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Merced celebrates Mexico’s ‘El Grito’



Merced residents came out in droves to celebrate the 209th year of Mexico’s Independence last Sunday, Sept. 15 — the day when Mexicans and Mexican-Americans shout out “Viva Mexico!”

The celebration was organized by Merced’s own Fernando Aguilera, the president of the Merced Soccer Academy, and was supported by local officials, leaders, businesses, and non-profits.

“We need patriotic events like this,” Aguilera said in Spanish. “It brings people downtown, and is important in showcasing and sharing our culture to others.”

The celebration began at 10 a.m. and went into the late afternoon. Several vendors and non-profit informational booths lined the streets decorated with red, white and green streamers and flags. More than 3,000 people were estimated to have joined the festivities over the course of the day.

“It just keeps getting bigger and bigger every year,” said County Supervisor Rodrigo Espinoza.

The event featured free family fun including automatic bull riding, traditional dances, and performances by Los Bondadosos, El Tiempo de Mexico, Fortino Reyna and Sonora Dinamita. Aguilara explained that proceeds made through food vendors were in support of the Merced Soccer Academy further emphasizing that the event was not only a time of celebration, but was also contributing back to the city and helping its youth.

Several tradition dances including UC Merced’s Ballet Folklorico, and the traditional Aztec dance of the ‘Four Elements’ by Xi-ipal Muuk, a dance group based in Delhi, where performed in front of the surrounding crowd.

The folkloric dance is meant to represent the culture of Mexican people by emphasizing its traditions, legends, and customs. While the dance of the Four Elements represents respect for water, air, earth, and fire. The dance is performed in traditional Aztec dress, along with the beat of a pounding drum while dancers with maracas skip and jump along to the rhythm.

The celebration continued with the singing of the United States National Anthem performed by singer Olivia Esquivez, as the American and California flag waved besides her. Juan Dario Constantino, a representative of the Mexican Consulate of Fresno, waved Mexico’s flag and led event goers in “El Grito,” a traditional cry representative of the cry that Father Miguel Hidalgo gave his parish in 1801 and eventually influenced the Mexican War of Independence.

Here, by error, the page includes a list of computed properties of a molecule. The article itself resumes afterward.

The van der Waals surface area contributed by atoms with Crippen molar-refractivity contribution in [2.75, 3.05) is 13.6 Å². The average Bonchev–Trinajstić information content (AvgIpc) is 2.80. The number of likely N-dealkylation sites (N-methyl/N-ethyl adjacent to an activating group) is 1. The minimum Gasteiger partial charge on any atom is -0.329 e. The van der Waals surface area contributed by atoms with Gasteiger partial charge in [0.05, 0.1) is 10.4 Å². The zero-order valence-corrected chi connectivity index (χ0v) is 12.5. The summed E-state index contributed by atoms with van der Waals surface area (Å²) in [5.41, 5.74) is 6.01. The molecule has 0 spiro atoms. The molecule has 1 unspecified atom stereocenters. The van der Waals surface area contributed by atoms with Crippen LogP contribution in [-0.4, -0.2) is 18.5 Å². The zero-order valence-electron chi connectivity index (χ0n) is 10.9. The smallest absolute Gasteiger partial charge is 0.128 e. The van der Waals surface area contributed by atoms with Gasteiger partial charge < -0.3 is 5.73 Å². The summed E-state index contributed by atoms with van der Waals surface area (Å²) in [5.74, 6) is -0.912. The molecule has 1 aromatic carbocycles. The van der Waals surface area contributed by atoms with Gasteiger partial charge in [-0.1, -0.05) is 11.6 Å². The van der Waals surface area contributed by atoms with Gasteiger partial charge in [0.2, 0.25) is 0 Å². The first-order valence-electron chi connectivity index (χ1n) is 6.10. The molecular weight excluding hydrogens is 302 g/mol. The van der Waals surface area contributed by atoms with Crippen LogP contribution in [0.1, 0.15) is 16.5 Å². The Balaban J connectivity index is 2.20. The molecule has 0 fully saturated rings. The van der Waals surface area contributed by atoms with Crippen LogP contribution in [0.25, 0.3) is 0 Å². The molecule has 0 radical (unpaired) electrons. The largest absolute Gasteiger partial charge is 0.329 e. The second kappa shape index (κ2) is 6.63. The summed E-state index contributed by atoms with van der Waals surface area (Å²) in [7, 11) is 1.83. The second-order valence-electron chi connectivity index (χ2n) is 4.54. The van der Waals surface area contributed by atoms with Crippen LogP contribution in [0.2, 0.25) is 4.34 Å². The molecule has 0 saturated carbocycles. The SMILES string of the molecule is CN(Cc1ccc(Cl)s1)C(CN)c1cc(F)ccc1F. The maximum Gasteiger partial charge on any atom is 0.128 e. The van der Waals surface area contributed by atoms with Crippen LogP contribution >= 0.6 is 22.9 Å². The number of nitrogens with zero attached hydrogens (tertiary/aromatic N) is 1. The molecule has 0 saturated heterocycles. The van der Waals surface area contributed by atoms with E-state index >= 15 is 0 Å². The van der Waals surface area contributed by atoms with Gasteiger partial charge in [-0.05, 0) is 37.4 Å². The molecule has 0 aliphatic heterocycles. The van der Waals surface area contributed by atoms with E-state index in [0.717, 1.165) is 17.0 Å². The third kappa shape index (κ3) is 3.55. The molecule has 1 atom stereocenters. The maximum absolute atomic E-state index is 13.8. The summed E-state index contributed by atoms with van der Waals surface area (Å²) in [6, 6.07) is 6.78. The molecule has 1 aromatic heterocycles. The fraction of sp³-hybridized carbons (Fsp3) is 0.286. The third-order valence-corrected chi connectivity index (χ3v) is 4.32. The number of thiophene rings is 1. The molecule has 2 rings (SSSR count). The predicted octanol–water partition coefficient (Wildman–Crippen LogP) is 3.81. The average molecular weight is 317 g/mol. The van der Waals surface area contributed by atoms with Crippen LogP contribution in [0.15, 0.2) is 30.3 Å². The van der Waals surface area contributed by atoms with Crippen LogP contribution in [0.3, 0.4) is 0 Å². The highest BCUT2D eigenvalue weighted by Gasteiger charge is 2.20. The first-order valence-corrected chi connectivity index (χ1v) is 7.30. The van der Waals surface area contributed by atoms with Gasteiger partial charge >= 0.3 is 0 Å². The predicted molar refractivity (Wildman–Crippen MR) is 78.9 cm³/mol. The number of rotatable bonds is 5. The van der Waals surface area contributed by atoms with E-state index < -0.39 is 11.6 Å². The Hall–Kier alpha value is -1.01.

“Long live the Mexican people of the Central Valley!” he shouted. “Long live the heroes that gave us our liberty! Long live Mexico!”

Several bands took the stage as the crowd broke out in dance below. Cumbias and Banda music played as couples swayed to and fro encouraging others to join.

“The sharing of Mexican culture is an emotionally happy experience, and more than anything, being able to share it with other cultures and people is a beautiful thing,” Aguilera explained. “The best thing about the event was the support we had. Support from local officials who took the time out of their busy schedules to come out and celebrate with us. Officials like Mayor Mike Murphy, Supervisor Rodrigo Espinoza, Councilmen Matthew Serratto and Fernando Echevarria, civic leader Patricia Ramos, Fresno City Councilwoman Esmeralda Soria, Merced Union High Board of Trustee Richard Lopez and Congressman Jim Acosta. Also, the businesses and people who came out to celebrate and support us. I want the people to see that we can have well organized family events. We can have fun and safe celebrations. We can shut down parts of Main Street to have these types of festivals.”

Aguilara also thanked Stonewall security service for keeping the celebration safe, and Diana Flores for successfully organizing the food vendors and keeping everything running smoothly.

“We have to keep the Mexican traditions alive!” Flores exclaimed happily.

The 2019 Mexico Independence Celebration is Aguilera’s sixth time bringing the event to the streets of Merced, and he promises that next year’s celebration will be even bigger.

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